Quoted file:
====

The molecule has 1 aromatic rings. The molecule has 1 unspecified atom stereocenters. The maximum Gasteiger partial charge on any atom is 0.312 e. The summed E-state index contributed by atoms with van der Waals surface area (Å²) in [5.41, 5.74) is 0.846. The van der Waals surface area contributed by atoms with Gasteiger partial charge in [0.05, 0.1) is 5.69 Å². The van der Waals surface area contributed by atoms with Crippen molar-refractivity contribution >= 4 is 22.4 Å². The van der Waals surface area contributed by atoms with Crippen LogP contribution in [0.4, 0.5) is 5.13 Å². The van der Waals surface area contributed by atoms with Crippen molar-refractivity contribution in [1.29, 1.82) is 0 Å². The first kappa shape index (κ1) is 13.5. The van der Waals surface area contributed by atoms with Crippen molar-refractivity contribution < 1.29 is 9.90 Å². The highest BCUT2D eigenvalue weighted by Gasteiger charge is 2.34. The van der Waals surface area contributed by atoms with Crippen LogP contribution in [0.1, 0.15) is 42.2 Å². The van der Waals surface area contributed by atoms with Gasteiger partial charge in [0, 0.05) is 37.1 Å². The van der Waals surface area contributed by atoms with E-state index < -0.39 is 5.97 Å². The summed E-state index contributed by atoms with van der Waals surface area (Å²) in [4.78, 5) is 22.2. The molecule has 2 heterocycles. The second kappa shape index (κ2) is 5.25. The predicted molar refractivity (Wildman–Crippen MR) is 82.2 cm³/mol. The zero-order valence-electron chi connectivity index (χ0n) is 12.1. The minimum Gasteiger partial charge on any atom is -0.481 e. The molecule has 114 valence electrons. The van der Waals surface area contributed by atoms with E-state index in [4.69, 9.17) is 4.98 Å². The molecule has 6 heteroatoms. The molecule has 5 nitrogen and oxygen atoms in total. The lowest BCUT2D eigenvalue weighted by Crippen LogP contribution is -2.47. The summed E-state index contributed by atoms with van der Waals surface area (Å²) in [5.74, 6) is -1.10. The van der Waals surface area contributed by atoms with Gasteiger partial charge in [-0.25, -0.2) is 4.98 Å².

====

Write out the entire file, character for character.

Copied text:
The molecule has 1 aromatic rings. The molecule has 1 unspecified atom stereocenters. The maximum Gasteiger partial charge on any atom is 0.312 e. The summed E-state index contributed by atoms with van der Waals surface area (Å²) in [5.41, 5.74) is 0.846. The van der Waals surface area contributed by atoms with Gasteiger partial charge in [0.05, 0.1) is 5.69 Å². The van der Waals surface area contributed by atoms with Crippen molar-refractivity contribution >= 4 is 22.4 Å². The van der Waals surface area contributed by atoms with Crippen LogP contribution in [0.4, 0.5) is 5.13 Å². The van der Waals surface area contributed by atoms with Crippen molar-refractivity contribution in [1.29, 1.82) is 0 Å². The first kappa shape index (κ1) is 13.5. The van der Waals surface area contributed by atoms with Crippen molar-refractivity contribution < 1.29 is 9.90 Å². The highest BCUT2D eigenvalue weighted by Gasteiger charge is 2.34. The van der Waals surface area contributed by atoms with Crippen LogP contribution in [0.1, 0.15) is 42.2 Å². The van der Waals surface area contributed by atoms with Gasteiger partial charge in [0, 0.05) is 37.1 Å². The van der Waals surface area contributed by atoms with E-state index < -0.39 is 5.97 Å². The summed E-state index contributed by atoms with van der Waals surface area (Å²) in [4.78, 5) is 22.2. The molecule has 2 heterocycles. The second kappa shape index (κ2) is 5.25. The predicted molar refractivity (Wildman–Crippen MR) is 82.2 cm³/mol. The zero-order valence-electron chi connectivity index (χ0n) is 12.1. The minimum Gasteiger partial charge on any atom is -0.481 e. The molecule has 114 valence electrons. The van der Waals surface area contributed by atoms with E-state index in [4.69, 9.17) is 4.98 Å². The molecule has 6 heteroatoms. The molecule has 5 nitrogen and oxygen atoms in total. The lowest BCUT2D eigenvalue weighted by Crippen LogP contribution is -2.47. The summed E-state index contributed by atoms with van der Waals surface area (Å²) in [5.74, 6) is -1.10. The van der Waals surface area contributed by atoms with Gasteiger partial charge in [-0.25, -0.2) is 4.98 Å².